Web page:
Dreamland Calls Me

The first time you decided not to fall asleep during our bedtime routine was, in a way, not the first time. For the first few months of your life, I struggled mightily to coax you into indulging in more than a cat nap. But I knew that those earliest months, you were learning the rhythms, you were hungry or cold or startled, and you were getting used to the world outside the cocoon of my body. But your father could, so it seemed to me, always entice you to slumber. You remained a catnapper during the days, but once you grew a little, you succumbed to my bedtime rituals—reading a story, playing with the book, and lying against me on the bed to listen to a song–as if I were a hypnotist. I would sing “The Water Is Wide,” “Kumbaya,” or “Swing Low, Sweet Chariot,” and the tide of your breathing would become deep and steady by the time I sang about possible unrequited love. Then I’d pick you up and carry you to your crib.
Oh yes, and I did hear Samuel Jackson’s magical voice reading Adam Mansbach’s book, Go the Fuck to Sleep, after I read about the hyp which surrounded its release, and while I found the book to be humorous, I felt the fortune of, somehow, having escaped from the kid who decides not to go to sleep.
Until the day you decided.
I don’t remember the date of your first decision to stay awake, but it was shortly before your ten-month birthday and right around the time your daycare director began, with our blessing, your transition to the toddler room. You’re still half in the infant room and half in the toddler room. In the infant room, you nap and hang out with seven girls. In the toddler room, you visit Circle Time and playtime and occasionally hang out on a mat during naptime.
And now at home, ever since that day, you refuse to buy into my bedtime routine. I read you books, and you listen, you play with them happily, but when we lie down together, you no longer want to hear about love in all its musical forms. Instead you roll onto your stomach, pop your head up as if from a jack-in-the-box, then sit up and start singing to me, “Baba dada” and blowing raspberries as you crawl obliviously toward the edge of the bed before you wail that I’ve interrupted your exploration.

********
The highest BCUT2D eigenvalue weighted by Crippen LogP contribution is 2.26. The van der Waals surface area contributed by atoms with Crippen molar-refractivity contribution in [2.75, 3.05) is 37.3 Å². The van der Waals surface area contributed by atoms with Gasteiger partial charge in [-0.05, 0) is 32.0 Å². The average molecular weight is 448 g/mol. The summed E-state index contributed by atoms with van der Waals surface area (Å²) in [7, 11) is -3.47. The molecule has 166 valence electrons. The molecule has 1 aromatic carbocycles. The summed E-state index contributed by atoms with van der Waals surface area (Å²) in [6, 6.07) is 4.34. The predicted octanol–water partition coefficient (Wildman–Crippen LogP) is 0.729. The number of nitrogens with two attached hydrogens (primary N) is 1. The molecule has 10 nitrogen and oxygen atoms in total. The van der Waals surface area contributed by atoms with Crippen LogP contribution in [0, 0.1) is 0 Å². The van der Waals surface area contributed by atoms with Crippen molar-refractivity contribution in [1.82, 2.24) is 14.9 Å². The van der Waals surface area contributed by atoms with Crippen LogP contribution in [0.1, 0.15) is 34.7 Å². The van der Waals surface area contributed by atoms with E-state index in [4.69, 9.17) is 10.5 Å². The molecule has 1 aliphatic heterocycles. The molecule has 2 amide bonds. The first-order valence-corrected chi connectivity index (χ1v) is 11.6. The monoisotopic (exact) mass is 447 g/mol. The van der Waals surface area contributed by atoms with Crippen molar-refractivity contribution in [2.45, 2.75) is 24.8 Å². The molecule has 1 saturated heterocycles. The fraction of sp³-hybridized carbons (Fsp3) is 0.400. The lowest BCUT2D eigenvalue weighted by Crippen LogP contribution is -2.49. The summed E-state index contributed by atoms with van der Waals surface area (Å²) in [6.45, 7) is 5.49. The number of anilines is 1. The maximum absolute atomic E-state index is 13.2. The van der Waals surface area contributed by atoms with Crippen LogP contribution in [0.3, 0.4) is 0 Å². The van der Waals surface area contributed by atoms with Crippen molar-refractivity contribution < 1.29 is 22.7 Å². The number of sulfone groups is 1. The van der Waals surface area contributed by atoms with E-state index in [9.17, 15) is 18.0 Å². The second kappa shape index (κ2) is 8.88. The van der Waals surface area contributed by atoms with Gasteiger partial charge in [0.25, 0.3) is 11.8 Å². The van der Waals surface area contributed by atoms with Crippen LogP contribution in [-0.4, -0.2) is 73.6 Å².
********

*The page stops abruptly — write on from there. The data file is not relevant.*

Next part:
“He won’t go to sleep, and it’s bedtime,” I yell to your father over your chatter and protests.
“Oh he never settles right down. He kicks his feet and moves around a little bit. You just have to keep him lying down.” “What if he rolls over and sits up?”
“Well,” your dad pauses. “I don’t know. But if he’s not tired, let him play.”
Your father, unencumbered by parental research, indulges you in routinelessness. However, I’ve read the same advice in all the parenting books and on all the websites: stick to a good bedtime routine, keep it short and simple, make sure you slow down the activity, if you stick to a routine, you will send the signal that it’s time for bed. But you, Langston—or maybe the experts–are sending me the signal that you can break that routine, and I’ve therefore failed as a parent. Already.
So I pull out the last stop, the one thing your father can’t offer, the breast, and you settle down to suck, and then you either drift away or give a cry or two when the milk is gone before you heed the call of dreamland.
Maybe this is just the new routine. As you gain the mobility to widen your world, the nourishment from my body comforts you and reconnects us, preparing you for slumber.

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